The Clay Center for Arts and Sciences - This is a large complex with an equally large $120 million price tag that is not only a Science Museum, but also an art Gallery and Broadway Style theater. The idea behind this was to expand Charleston's cultural offerings while at the same time expanding educational opportunities in the area. It has succeeded in the purposes it was planned for, but is not yet financially solvent. There is a definite artisitic expansion in the area and it's shows and lectures appeal to the "metropolitan" audiences of which the more educated class tend to be part of. This resource will become more valuable as people from larger cities continue moving into Charleston.
WV Power Park - This is a new ballpark which was originally planned to fill in a vacant area in the warehouse district as well as providing a better and more modern park for the baseball team known as the Charleston Alley Cats. The ballpark has an interesting design in that an old produce warehouse was incorporated into being part of the park and is planned to feature a sports bar with an eat out deck giving a view of the field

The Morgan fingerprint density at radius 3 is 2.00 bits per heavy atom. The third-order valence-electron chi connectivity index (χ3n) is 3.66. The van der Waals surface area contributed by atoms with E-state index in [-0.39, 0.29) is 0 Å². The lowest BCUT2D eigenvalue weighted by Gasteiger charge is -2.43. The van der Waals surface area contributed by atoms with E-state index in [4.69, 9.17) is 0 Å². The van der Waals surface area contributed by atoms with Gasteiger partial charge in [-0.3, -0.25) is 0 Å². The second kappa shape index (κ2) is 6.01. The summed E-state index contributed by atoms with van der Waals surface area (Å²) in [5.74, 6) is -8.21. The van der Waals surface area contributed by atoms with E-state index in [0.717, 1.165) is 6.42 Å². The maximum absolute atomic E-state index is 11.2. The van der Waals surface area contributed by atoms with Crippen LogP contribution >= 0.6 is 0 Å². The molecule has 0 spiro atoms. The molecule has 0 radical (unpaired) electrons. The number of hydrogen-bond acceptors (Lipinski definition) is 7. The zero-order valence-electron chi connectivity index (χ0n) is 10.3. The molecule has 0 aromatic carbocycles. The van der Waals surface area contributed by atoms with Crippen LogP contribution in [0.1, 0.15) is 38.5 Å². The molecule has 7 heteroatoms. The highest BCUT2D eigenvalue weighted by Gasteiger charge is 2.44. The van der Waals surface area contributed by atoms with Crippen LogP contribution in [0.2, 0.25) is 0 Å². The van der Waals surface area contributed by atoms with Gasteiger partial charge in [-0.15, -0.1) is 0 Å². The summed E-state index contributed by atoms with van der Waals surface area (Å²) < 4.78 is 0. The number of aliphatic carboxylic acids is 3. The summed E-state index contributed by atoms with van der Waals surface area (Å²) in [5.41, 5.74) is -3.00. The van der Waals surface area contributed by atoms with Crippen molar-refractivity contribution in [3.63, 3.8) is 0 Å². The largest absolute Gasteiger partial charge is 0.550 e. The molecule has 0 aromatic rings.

The placement of the ballpark in a vacant part of the downtown has ended up being an impetus for development in the area. There is already construction started in some of the surrounding vacant multi floor warehouses. Some of the space will be commercial on lower levels with residential lofts available on the upper floors. Loft development is already a big theme in the city's most recent plans, so this a big plus.
The two completed projects were a tough work to accomplish. The old against change crowd did not want to see these go in.